Neurodivergence and online learning through the pandemic: Studying in the home environment and adapting to assessment adjustments (Post 2 of 3)
Authors: Neil Dixon (Learning Technologist, Anglia Ruskin University), Jennie Dettmer (Acting Senior PAD Tutor, University of Bedfordshire), Rob Howe (Head of Learning Technology, University of Northampton), Ben Turpin (Disability and Dyslexia Adviser, Anglia Ruskin University), Uwe Matthias Richter (Associate Professor, Anglia Ruskin University)
This is the second in a series of three blog posts that places the spotlight on the experiences of neurodivergent students from moving University teaching online in 2020 and 2021. In this post we describe how students at the event experienced both assessment adjustments and working in the home environment.
Blog post series
All content originated from an event organised by Association for Learning Technology (ALT) East England (see part 1 for further details).
The Student Experiences
Increased control over time and environment
When moving to the online learning environment, neurodivergent students reported that they had more flexibility over their routine. This was especially true for students with ADHD and anxiety, who found that studying at home lowered the necessity for mentally preparing every step from getting up, planning the journey to campus, and moving between locations on campus.
The benefit of choice and flexibility also carried over where courses changed from traditional to online (open book) exams. One student with Asperger’s and ADHD noted that moving to online assessments meant that it was much easier to work in a place of their choice over a longer period of time. Another student with ADHD reflected on the fact that they were able to select when to start their time-based assessment (within a given window), which lowered their stress levels, allowed for better planning of time and breaks, and helped them concentrate more fully on the assessment.
The ability to work in their own location also reduced the stress of trying to find the exam hall and become familiar with a new environment. One of the students with Asperger’s and Dyspraxia pointed out that they were able to see improvements in their grades post-pandemic as the open book nature of some of the assessments was more suited to their way of working (Office for Students, 2020; Wilson et al, 2020, p11).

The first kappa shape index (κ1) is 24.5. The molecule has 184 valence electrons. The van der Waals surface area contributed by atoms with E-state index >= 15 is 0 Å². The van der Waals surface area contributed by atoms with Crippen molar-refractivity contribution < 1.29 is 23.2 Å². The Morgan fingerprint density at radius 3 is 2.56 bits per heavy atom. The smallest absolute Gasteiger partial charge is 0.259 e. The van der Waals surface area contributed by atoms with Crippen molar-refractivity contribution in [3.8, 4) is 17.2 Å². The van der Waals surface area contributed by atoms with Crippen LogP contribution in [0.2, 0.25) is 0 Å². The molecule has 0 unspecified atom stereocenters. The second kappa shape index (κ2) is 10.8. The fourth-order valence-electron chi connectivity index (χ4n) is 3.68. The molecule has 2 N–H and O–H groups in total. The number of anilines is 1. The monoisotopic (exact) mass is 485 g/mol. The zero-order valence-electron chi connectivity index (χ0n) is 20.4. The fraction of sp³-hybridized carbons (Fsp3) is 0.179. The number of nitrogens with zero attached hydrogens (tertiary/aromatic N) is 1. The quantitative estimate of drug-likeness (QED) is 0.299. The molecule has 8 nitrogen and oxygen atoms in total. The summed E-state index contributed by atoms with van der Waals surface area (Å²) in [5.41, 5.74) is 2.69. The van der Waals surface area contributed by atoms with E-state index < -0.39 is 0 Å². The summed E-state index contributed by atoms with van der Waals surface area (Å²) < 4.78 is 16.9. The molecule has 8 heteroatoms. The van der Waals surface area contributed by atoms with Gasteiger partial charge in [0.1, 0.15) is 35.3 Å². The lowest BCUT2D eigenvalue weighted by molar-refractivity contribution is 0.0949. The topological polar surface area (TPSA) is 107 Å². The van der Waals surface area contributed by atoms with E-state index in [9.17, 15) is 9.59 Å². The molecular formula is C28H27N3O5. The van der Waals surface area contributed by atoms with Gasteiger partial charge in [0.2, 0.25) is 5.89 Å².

Ability to focus when studying online
The challenge of maintaining focus is a major characteristic of conditions such as dyslexia, ADHD, and dyspraxia. A student with Asperger’s and dyspraxia, for instance, found it easier to concentrate if they were also sketching. Working alone online meant they felt less inhibited especially if their webcam was turned off. However, studying in a physical environment normally associated with relaxation was a difficult transition for a student with ADHD, especially when there were personal distractions in the room such as Netflix. Likewise, focusing on online conversations was also difficult due to the lack of social cues. Social cues are a way to know whether the other students online were listening or not, and for a student with ADHD and depression, social cues are an important part of conversing with others (Disabled Students’ Commission, 2020, p10-13; Disabled Students’ Commission, 2021, p18-22).
Lack of physical presence
The lack of physical presence made one student with depression and panic disorder uncertain and uncomfortable about gaining the opportunity to speak to lecturers. In addition, students who studied practical subjects felt they were disadvantaged because the digital adjustments were inadequate. One student said they chose the specific course because they preferred a hands-on learning style, and felt that they had a lesser experience learning in the digital realm due to the lack of kinesthetics (QAA, 2021).
Changes to practical assessment adjustments